Obama victory kindles 2008 feelings among supporters

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By JENNIFER-LEIGH OPRIHORY and JOHN V. SANTORE

By the time President Barack Obama emerged to speak after his nail-biting yet decisive victory late Tuesday, it was after midnight.

Nearly two hours had elapsed since he had been declared the victor, time filled with video montages, music, and Republican challenger Mitt Romney's short and graceful concession speech. When Obama finally appeared on stage at the McCormack Place in downtown Chicago with his family, the crowd greeted them all with raucous cheers. Those further back in the throng couldn't see the podium and had to watch the president's reserved, optimistic remarks on the hanging monitors.

They gazed up with a mixture of fatigue, pride, joy, and excitement. They smiled. They applauded. They looked resolute.

The speech ended, and the Obama's and Vice President Joe Biden's families came out and congratulated one another. Clouds of red, white, and blue confetti sprung from the floor up toward the ceiling. Obama's face filled the monitors above. As he was about to exit the stage, he stopped, turned around, and walked back out, not yet ready to leave. He waived and acknowledged more cheers. He was saying something, and it was easy to read his lips.

"One more time."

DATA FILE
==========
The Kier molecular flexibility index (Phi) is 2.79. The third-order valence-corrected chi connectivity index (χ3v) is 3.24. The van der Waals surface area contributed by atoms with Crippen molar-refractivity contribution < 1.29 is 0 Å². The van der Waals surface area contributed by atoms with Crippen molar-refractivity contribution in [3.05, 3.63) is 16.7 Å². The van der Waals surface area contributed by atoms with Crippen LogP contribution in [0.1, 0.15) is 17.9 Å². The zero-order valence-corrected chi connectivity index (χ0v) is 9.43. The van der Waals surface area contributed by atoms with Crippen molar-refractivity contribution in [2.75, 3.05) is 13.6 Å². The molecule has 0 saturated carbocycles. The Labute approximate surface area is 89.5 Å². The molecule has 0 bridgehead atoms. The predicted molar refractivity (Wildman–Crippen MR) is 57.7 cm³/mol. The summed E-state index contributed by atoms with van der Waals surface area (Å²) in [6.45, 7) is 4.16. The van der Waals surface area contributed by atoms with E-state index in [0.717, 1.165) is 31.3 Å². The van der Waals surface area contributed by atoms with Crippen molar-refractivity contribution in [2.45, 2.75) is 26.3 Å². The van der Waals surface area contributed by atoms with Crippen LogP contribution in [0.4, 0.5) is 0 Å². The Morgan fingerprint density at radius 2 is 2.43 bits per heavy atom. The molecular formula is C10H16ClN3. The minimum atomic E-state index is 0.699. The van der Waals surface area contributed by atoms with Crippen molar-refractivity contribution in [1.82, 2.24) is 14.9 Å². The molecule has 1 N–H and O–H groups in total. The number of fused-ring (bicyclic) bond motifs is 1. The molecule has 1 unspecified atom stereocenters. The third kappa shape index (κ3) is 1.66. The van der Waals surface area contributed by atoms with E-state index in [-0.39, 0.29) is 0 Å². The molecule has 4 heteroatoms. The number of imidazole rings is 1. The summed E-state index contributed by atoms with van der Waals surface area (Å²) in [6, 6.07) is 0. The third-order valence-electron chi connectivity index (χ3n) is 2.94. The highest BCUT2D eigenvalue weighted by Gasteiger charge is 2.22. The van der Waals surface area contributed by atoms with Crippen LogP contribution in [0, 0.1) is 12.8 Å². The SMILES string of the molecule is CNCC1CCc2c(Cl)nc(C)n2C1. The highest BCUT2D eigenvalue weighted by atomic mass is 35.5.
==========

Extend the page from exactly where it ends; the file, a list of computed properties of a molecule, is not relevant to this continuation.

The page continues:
Although a mass exodus of rally attendees from McCormick Place occurred within the first few minutes of President Obama's acceptance speech, the departure didn't detract from the excitement of the remaining attendees.

On the contrary, the fresh absence of about a hundred seemed to amplify the remaining crowd's exuberant joy, which came out in the form of uncontrollable cheering and the shushing of interrupting audience members, alike.

Obama's speech, which focused on topics including bipartisan cooperation, a unified, forward-thinking approach to improving the nation's future, and the debt of gratitude he felt he owed to the supporting public, was meant to conclude the night.

But instead of cueing the crowd to rest, the speech served to rekindle the collective spirit of those left sitting and standing in every possible nook of the venue.

"I think it was typical Obama: inclusive, respectful, giving all the credit to the people," said Evanston native Jean Murphy.

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